Authority Might Rescind Controversial Fee : Schools: Joint panel of trustees will reconsider annual levy in wake of strong opposition. Legal challenges are feared as well as a division in school officials and constituents.


Less than two weeks after imposing a controversial $50-per-year fee on property owners to maintain school grounds and facilities, a joint authority of trustees from four school districts will meet tonight to consider rescinding the action.

Members of the West Orange County Schools Finance Authority said Monday that they are reconsidering their unanimous July 25 decision because the issue poses potentially costly legal challenges and threatens to divide school district constituencies.

The five-member authority--composed of trustees from the Huntington Beach Union High, Huntington Beach City, Ocean View and Westminster school districts--is scheduled to meet at 7:30 p.m. in the board room of the high school district’s central offices.


Reversing the fee would signify a remarkable about-face. The members enacted the fee, without comment, defying an angry crowd of more than 1,000 people who packed a seven-hour hearing.

Although tonight’s special meeting was not formally announced until late Monday, trustees and a leading opponent of the assessment said they have discussed reversing the move during the past week in a series of closed-door meetings.

“So, I’m not surprised. But this is good to hear,” said James M. Righeimer, president of the Huntington Beach/Fountain Valley Board of Realtors, which has led a well-orchestrated campaign against the assessment and has threatened to fight the fee in court.

In addition to those meetings, each of the four school boards has held closed-session meetings since last week to discuss the threatened legal and legislative challenges to the fee.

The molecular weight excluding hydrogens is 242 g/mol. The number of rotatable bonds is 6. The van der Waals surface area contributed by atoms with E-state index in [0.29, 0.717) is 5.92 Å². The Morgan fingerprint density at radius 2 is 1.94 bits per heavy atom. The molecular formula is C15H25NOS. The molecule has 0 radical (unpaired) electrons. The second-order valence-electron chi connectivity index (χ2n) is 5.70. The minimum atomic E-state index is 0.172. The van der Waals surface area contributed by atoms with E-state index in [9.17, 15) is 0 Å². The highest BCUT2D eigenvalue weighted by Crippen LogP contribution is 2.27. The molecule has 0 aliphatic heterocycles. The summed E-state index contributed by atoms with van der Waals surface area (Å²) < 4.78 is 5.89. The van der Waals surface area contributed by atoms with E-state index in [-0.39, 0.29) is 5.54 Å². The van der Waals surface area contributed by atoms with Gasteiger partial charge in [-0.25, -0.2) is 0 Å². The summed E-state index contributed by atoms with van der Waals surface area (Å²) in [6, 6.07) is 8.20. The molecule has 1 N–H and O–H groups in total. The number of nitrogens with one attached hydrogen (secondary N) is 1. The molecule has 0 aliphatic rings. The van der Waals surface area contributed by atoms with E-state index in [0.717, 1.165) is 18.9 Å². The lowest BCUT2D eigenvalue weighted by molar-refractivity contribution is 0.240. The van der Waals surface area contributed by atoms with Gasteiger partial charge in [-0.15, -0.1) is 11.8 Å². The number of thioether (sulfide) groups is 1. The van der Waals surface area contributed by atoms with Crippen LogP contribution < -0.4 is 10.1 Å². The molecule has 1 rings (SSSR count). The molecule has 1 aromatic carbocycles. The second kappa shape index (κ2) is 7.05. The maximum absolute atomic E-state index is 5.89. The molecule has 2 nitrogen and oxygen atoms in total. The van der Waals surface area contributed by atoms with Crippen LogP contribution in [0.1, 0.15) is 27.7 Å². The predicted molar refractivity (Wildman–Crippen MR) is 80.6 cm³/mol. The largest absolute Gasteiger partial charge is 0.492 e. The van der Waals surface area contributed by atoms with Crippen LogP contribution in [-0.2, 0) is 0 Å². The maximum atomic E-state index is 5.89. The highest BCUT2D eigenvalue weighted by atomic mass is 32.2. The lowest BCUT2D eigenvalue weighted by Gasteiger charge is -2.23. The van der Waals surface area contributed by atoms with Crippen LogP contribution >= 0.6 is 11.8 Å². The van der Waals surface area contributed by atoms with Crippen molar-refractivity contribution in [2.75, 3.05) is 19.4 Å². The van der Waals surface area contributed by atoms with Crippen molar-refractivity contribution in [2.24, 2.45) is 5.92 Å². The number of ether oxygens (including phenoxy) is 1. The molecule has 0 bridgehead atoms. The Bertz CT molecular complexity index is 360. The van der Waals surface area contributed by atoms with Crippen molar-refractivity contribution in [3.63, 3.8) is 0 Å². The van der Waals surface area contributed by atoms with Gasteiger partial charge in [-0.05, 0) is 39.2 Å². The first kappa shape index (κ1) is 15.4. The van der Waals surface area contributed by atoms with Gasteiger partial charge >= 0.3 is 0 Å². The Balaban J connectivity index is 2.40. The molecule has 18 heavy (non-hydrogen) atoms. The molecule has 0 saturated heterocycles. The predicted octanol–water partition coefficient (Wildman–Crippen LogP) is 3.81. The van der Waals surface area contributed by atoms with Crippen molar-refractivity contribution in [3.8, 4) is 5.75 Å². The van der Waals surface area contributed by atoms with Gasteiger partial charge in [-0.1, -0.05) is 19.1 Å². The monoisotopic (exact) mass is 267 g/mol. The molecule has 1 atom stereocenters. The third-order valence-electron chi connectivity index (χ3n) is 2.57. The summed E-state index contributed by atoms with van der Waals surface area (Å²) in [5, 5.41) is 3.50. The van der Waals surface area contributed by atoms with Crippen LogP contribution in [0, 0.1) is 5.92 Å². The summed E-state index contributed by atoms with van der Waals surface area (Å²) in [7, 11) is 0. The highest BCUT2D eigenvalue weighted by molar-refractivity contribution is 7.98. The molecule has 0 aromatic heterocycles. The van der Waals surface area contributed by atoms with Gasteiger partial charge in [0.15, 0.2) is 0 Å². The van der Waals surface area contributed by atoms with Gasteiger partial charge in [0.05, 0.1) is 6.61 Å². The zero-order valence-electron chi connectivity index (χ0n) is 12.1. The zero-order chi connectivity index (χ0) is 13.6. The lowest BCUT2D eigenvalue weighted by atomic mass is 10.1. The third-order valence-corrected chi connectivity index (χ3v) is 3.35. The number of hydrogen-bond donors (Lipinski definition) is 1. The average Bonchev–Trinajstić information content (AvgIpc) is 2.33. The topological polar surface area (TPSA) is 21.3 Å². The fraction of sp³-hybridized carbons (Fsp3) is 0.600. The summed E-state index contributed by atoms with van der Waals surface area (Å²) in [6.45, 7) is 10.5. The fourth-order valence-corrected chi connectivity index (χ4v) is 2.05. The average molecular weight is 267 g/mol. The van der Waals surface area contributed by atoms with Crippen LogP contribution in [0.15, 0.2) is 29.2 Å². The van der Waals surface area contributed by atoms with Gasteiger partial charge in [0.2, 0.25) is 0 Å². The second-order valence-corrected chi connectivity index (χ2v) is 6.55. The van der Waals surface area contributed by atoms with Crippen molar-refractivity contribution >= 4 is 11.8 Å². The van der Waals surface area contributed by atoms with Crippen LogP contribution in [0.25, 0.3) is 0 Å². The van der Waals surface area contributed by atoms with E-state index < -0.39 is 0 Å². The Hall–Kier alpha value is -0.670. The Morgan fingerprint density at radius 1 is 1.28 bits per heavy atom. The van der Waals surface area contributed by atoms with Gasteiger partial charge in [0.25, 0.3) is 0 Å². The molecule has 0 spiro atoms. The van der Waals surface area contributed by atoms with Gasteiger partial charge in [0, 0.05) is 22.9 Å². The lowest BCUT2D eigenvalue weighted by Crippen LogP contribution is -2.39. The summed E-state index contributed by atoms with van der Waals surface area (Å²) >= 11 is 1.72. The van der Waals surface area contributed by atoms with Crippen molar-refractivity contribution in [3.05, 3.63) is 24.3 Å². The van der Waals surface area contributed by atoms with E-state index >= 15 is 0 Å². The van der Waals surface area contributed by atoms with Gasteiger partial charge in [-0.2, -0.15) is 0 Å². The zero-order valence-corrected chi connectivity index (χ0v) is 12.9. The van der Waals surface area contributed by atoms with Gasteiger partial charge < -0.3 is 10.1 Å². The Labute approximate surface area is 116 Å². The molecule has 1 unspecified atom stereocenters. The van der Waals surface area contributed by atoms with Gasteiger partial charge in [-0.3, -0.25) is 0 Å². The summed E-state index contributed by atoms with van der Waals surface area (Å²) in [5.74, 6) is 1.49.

Some authority members said Monday that since meeting with attorneys, they question whether their action would hold up in court and that such a legal feud may cost more money and time than they are willing to spend.

“If this were to go to court, I would like to think it would be a sure thing that it would stand up,” said authority member Jerry Sullivan. “But we may not be so sure that it is. And we couldn’t afford to lose a court case.”


The Board of Realtors had threatened a lawsuit on the grounds that the authority, by imposing the fee, misused the state Lighting and Landscaping Act of 1972--which allows public agencies to form maintenance assessment districts without voter approval. And, because a vote of the people is not required, the Board of Realtors also charges the assessment violates the intent of Proposition 13.

A statewide anti-tax group last week sued the Orange Unified School District for imposing a $30-per-year maintenance assessment, citing similar charges.

The Placentia-Yorba Linda Unified School District has also enacted a maintenance fee, charging property owners $17 a year. Four other districts in Orange County have either rejected or postponed forming maintenance assessment districts.

Sheila Marcus, another member of the authority, said she has been forced to rethink her approval of the fee partly because of a bill introduced by state Sen. John R. Lewis (R-Orange), which would require two-thirds voter approval on assessment districts. If Lewis’ proposal were to become law, the districts could be stuck with huge outstanding debts and no revenue source to pay them back.

Marcus and Sullivan both said that because the issue has stirred such strong opposition among residents, they fear that it could deeply divide school officials and communities. A group of opponents, for example, has formed a committee with plans to attempt to recall trustees who support the fee.

“We have some very excellent board members . . . and I would hate to think that the screaming hyenas would use this one issue to wipe that away,” Sullivan said.


It remains uncertain, however, whether the majority of the authority members will vote to reverse the decision. Chairwoman Karen O’Bric and member Kathy Iverson said Monday that they stand by their original vote. The authority’s other member, Bonnie Castrey, declined comment.